Freshmen who intend to major in English should consult a department advisor as soon as possible. Students who intend to establish an emphasis in film studies should take ENG 2300. Creative writing students should take the introductory workshops in fiction (CRW 1101 or CRW 2100) or poetry (CRW 1301 or CRW 2300).

Critical Tracking records each student’s progress in courses that are required for progress toward each major. Please note the critical-tracking requirements below on a per-semester basis.

For degree requirements outside of the major, refer to CLAS Degree Requirements: Structure of a CLAS Degree.

Equivalent critical-tracking courses as determined by the State of Florida Common Course Prerequisites may be used for transfer students.

Semester 1

  • 2.0 UF GPA required

Semester 2

  • 2.1 UF GPA required

Semester 3

  • Complete 1 English department course at the 2000 level or higher
  • 2.3 UF GPA required

Semester 4

  • Complete 1 additional English department course at the 2000 level or higher with a 2.5 critical-tracking GPA

Semester 5

  • Complete 1 additional English department course (1 of the 3 courses must be at the 3000 level) with a 2.5 critical-tracking GPA
  • 2.5 UF GPA required

Semesters 6 – 8

  • Complete a total of 10 English courses at 3000/4000 level. English does not require a certain number of courses per each semester for these two years. However, it is strongly recommended that students take at least two courses per semester.
  • 2.0 UF GPA required

Students are expected to complete the Writing Requirement while in the process of taking the courses below. Students are also expected to complete the General Education International (GE-N) and Diversity (GE-D) requirements concurrently with another General Education requirement (typically, GE-C, H, or S). One of the two General Education Mathematics courses must be a pure math course.

To remain on track, students must complete the appropriate critical-tracking courses, which appear in bold. These courses must be completed by the terms as listed above in the Critical Tracking criteria.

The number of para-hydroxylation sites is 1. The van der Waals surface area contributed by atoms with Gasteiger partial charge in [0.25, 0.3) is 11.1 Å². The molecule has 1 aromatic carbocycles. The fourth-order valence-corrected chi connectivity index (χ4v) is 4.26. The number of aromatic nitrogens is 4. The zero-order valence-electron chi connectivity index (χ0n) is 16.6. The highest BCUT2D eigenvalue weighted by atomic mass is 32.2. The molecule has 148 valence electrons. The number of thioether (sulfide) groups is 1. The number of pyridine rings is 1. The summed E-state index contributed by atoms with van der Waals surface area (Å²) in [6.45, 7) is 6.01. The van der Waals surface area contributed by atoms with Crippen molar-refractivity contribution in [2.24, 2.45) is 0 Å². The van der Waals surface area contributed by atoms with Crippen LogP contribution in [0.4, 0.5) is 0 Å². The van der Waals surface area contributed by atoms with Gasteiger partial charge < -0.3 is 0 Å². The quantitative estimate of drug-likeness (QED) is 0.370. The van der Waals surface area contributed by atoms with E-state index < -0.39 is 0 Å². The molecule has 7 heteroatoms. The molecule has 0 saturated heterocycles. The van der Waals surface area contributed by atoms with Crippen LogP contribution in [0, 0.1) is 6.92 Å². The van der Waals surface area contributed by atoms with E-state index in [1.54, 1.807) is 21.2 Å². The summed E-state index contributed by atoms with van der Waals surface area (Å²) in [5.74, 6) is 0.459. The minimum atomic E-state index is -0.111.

This semester plan represents an example progression through the major. Actual courses and course order may be different depending on the student's academic record and scheduling availability of courses. Prerequisites still apply.

Plan of Study Grid
Semester OneCredits
State Core Gen Ed Biological or Physical Sciences 3
State Core Gen Ed Composition; Writing Requirement 3
State Core Gen Ed Social and Behavioral Sciences 3
Foreign language 4-5
Semester Two
Quest 1 (Gen Ed Humanities) 3
English department survey of literature course (Critical Tracking; 2000 level; Gen Ed Humanities) 3
State Core Gen Ed Mathematics 3
Gen Ed Composition (if needed) 3
Foreign language 3-5
Semester Three
Gen Ed Biological or Physical Sciences (area not taken in semester one) 1 3
English department survey of literature course (Critical Tracking; 2000 level; Gen Ed Humanities) 3
Elective or prerequisite (or foreign language if 4-3-3 language option) 3
Gen Ed Mathematics 3
Gen Ed Social and Behavioral Sciences 1 3
Semester Four
Electives 4
English course from model (Critical Tracking; 3/4000 level) 3
State Core Gen Ed Humanities 3
Gen Ed Biological Sciences 3
Science laboratory (Gen Ed Physical or Biological Sciences) 1
Gen Ed Social and Behavioral Sciences 3
Semester Five
Electives 6
English courses from model (3/4000 level) 6
Gen Ed Physical Sciences 3
Semester Six
Electives 6